Fentanyl (China White, Apache, Lollipop, King Ivory, etc.) 2017-11-23T17:56:09+00:00

Fentanyl (China White, Apache, Lollipop, King Ivory, etc.)

New Jersey Drug Fentanyl Possession and Distribution Defense Attorneys

Prescription Drug Facts About Fentanyl

Street names:  China White, Apache, China Town, King Ivory, perc-a-pop

Brand name:  Sublimaze (in liquid form); Duragesic (transdermal patch); Actiq (lollipop), Fentora (tablets)

Drug Classification:  Fentanyl is a Schedule II substance under the Controlled Substances Act, and most analogues of Fentanyl are Schedule I substances (they have no recognized medical usage).

General Drug Information

Fentanyl is a semi-synthetic opiate known for its high potency and quick onset of effects. It is about 100 times as powerful as morphine and is thus administered in very small amounts (micrograms) for use as a painkiller in palliative care or to treat pain after surgery. Fentanyl is now the most widely used opiod in clinical medicine, in part due to large variety in how the drug can be taken – when administered orally it acts through the mucosal surfaces in the mouth, however when used as a patch it is absorbed into fat cells which release the drug slowly over and extended period of time.

Effects and Side Effects

Fentanyl produces effects similar to morphine (euphoria, pain relief, decrease in anxiety), and with comparatively fewer itching and nausea symptoms. Common side effects include nausea, constipation, drowsiness, dry mouth, dizziness, sweating, and fatigue. Because Fentanyl is so potent at such low doses, the risk of overdose is great.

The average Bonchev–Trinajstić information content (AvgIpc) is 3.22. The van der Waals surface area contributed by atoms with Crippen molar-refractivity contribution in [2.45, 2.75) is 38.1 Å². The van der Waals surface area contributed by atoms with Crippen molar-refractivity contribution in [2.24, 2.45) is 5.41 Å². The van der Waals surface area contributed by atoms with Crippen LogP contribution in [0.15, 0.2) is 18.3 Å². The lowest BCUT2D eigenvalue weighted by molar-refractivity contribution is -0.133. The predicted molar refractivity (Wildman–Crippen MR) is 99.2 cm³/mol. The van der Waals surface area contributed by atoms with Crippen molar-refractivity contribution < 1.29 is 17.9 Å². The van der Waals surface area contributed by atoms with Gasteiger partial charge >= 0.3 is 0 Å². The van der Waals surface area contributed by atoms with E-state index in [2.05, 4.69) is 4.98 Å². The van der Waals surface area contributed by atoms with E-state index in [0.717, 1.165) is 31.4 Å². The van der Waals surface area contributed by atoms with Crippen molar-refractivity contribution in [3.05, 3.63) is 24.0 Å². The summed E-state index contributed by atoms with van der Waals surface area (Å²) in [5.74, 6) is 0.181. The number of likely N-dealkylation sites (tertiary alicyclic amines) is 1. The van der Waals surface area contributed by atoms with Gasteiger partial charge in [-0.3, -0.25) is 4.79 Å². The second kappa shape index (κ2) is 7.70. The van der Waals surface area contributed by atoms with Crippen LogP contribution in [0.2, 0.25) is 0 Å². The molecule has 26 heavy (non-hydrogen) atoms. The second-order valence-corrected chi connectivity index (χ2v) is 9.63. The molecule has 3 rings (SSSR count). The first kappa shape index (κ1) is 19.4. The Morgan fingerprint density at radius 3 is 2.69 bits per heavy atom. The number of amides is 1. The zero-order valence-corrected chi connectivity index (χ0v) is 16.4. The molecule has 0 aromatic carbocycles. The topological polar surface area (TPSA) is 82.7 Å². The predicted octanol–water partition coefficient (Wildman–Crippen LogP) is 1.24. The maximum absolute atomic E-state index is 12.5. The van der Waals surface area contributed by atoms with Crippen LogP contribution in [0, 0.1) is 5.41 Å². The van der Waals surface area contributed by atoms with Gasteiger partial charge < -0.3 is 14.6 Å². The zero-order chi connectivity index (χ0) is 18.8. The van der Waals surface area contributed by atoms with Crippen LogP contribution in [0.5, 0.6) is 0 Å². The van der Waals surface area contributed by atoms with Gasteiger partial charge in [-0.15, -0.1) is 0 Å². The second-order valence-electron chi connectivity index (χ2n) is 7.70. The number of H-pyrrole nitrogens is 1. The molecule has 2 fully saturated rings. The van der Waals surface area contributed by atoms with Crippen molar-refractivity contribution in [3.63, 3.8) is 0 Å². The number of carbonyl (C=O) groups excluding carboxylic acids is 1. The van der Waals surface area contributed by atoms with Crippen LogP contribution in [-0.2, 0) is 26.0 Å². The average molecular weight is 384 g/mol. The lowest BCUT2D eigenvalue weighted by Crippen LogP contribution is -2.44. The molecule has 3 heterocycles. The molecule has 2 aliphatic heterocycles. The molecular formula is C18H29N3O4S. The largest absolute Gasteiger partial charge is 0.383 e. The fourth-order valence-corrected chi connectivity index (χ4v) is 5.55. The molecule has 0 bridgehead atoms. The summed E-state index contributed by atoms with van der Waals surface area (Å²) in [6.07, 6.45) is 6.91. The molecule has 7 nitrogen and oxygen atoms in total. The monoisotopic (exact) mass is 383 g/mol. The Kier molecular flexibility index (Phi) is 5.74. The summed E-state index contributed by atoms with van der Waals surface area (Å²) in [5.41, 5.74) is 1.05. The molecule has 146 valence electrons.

Patients using transdermal patches must pay attention to increases in body temperature, as small differences in sweat around the area of the patch may release more of the drug than was intended, causing an overdose. Given such incredible potency, it is difficult to dilute Fentanyl effectively, and street concoctions containing this drug are often much stronger than sellers had intended.

Fentanyl Overdose and Addiction

Overdose symptoms include extreme drowsiness and sedation, with patients most at risk from injury or death from respiratory depression (hypoventilation.) Fentanyl is physically addictive and abruptly ending use may cause withdrawal with common symptoms of nausea, diarrhea, chills and fevers, aches and pains in muscles and bones, cramps, and insomnia. These are characteristic of most opiates and their withdrawal symptoms.

Dangers of Fentanyl Abuse

Illegal use of Fentanyl is very dangerous because its high potency increases the risk of overdose and its short duration of effects increase addiction risks. Fentanyl also produces more sedating and less euphoric effects than heroin, increasing the risk of respiratory depression even from smaller doses. While medically, Fentanyl is either taken orally or used with patches, illicit use of Fentanyl may result in the drug being smoked, snorted, or injected with unpredictable results. The gel contents of patches are often ingested, even if the patch has been used more multiple days by a patient.

Deaths

Heroin and cocaine laced with Fentanyl have been responsible for hundreds of deaths across the US, with an increase in use among youths in suburban populations. Clandestine laboratories illegally producing Fentanyl have also been found across the United States, with some labs producing analogues of the drug that are even more potent and dangerous.


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